The format of the log file is described by the header
EventLogFormat.h that comes with GHC, and it can be parsed in Haskell using the ghc-events library. To dump the contents of a
.eventlog file as text, use the tool
ghc-events show that comes with the ghc-events package.
Log events as text to standard output, instead of to the
.eventlog file. The ⟨flags⟩ are the same as for
-l, with the additional option
t which indicates that the each event printed should be preceded by a timestamp value (in the binary
.eventlog file, all events are automatically associated with a timestamp).
The debugging options
-Dx also generate events which are logged using the tracing framework. By default those events are dumped as text to stdout (
-v), but they may instead be stored in the binary eventlog file by using the
These RTS options might be used (a) to avoid a GHC bug, (b) to see “what’s really happening”, or (c) because you feel like it. Not recommended for everyday use!
Sound the bell at the start of each (major) garbage collection.
Oddly enough, people really do use this option! Our pal in Durham (England), Paul Callaghan, writes: “Some people here use it for a variety of purposes—honestly!—e.g., confirmation that the code/machine is doing something, infinite loop detection, gauging cost of recently added code. Certain people can even tell what stage [the program] is in by the beep pattern. But the major use is for annoying others in the same office…”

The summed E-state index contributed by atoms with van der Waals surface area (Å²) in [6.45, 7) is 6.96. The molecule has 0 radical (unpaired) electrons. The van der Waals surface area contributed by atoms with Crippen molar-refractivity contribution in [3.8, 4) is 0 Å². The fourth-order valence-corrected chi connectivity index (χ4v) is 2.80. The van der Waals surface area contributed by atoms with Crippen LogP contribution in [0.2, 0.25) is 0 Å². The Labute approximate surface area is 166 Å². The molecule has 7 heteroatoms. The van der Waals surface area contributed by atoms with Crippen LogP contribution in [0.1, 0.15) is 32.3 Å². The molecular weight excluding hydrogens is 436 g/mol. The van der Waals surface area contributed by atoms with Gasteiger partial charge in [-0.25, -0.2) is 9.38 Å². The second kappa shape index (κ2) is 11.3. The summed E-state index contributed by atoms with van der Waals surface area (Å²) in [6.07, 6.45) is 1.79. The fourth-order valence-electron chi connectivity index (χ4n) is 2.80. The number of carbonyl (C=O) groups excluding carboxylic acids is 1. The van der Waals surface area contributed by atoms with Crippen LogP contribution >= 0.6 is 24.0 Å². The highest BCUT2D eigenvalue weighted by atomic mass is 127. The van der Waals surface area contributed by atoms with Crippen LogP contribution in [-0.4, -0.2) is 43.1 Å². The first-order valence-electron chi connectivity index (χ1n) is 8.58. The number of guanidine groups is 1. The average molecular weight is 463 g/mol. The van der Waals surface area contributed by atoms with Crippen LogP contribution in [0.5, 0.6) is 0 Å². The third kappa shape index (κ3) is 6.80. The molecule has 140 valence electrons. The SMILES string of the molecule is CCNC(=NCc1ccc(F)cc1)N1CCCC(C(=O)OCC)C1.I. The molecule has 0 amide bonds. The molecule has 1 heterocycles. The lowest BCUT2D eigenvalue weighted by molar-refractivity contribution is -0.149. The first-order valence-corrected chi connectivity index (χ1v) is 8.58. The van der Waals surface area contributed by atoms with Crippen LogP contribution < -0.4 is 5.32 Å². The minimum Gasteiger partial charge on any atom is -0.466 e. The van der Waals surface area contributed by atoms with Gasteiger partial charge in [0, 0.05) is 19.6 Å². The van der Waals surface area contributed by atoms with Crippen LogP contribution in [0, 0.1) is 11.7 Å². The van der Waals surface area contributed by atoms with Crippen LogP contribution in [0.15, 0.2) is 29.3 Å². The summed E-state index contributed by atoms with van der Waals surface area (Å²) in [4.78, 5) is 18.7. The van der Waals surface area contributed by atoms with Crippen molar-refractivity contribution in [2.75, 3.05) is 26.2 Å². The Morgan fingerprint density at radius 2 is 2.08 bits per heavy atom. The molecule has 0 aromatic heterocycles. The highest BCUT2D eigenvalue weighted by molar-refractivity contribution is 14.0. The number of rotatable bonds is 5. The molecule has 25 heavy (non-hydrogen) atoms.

An RTS debugging flag; only available if the program was linked with the
-debug option. Various values of ⟨x⟩ are provided to enable debug messages and additional runtime sanity checks in different subsystems in the RTS, for example
+RTS -Ds -RTS enables debug messages from the scheduler. Use
+RTS -? to find out which debug flags are supported.
Debug messages will be sent to the binary event log file instead of stdout if the
-l option is added. This might be useful for reducing the overhead of debug tracing.
For more information on ticky-ticky profiling, see Using “ticky-ticky” profiling (for implementors).
(Only available when the program is compiled for profiling.) When an exception is raised in the program, this option causes a stack trace to be dumped to
This can be particularly useful for debugging: if your program is complaining about a
head  error and you haven’t got a clue which bit of code is causing it, compiling with
-prof -fprof-auto (see
-prof) and running with
+RTS -xc -RTS will tell you exactly the call stack at the point the error was raised.
The output contains one report for each exception raised in the program (the program might raise and catch several exceptions during its execution), where each report looks something like this: